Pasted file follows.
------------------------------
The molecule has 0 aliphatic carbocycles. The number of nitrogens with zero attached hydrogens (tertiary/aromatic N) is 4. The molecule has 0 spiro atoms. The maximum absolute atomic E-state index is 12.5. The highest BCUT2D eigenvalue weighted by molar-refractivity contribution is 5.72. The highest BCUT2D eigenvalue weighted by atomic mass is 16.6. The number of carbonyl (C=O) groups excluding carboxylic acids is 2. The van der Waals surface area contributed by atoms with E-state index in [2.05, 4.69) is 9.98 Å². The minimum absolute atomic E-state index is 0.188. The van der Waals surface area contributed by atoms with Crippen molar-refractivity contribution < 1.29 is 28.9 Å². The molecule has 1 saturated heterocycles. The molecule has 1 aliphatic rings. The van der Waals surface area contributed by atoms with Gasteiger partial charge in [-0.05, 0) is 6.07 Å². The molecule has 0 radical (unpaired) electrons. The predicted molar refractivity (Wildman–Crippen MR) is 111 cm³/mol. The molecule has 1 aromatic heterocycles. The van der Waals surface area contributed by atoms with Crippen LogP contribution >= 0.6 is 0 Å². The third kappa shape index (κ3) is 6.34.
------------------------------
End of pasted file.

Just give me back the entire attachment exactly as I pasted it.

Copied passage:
The molecule has 0 aliphatic carbocycles. The number of nitrogens with zero attached hydrogens (tertiary/aromatic N) is 4. The molecule has 0 spiro atoms. The maximum absolute atomic E-state index is 12.5. The highest BCUT2D eigenvalue weighted by molar-refractivity contribution is 5.72. The highest BCUT2D eigenvalue weighted by atomic mass is 16.6. The number of carbonyl (C=O) groups excluding carboxylic acids is 2. The van der Waals surface area contributed by atoms with E-state index in [2.05, 4.69) is 9.98 Å². The minimum absolute atomic E-state index is 0.188. The van der Waals surface area contributed by atoms with Crippen molar-refractivity contribution < 1.29 is 28.9 Å². The molecule has 1 saturated heterocycles. The molecule has 1 aliphatic rings. The van der Waals surface area contributed by atoms with Gasteiger partial charge in [-0.05, 0) is 6.07 Å². The molecule has 0 radical (unpaired) electrons. The predicted molar refractivity (Wildman–Crippen MR) is 111 cm³/mol. The molecule has 1 aromatic heterocycles. The van der Waals surface area contributed by atoms with Crippen LogP contribution >= 0.6 is 0 Å². The third kappa shape index (κ3) is 6.34.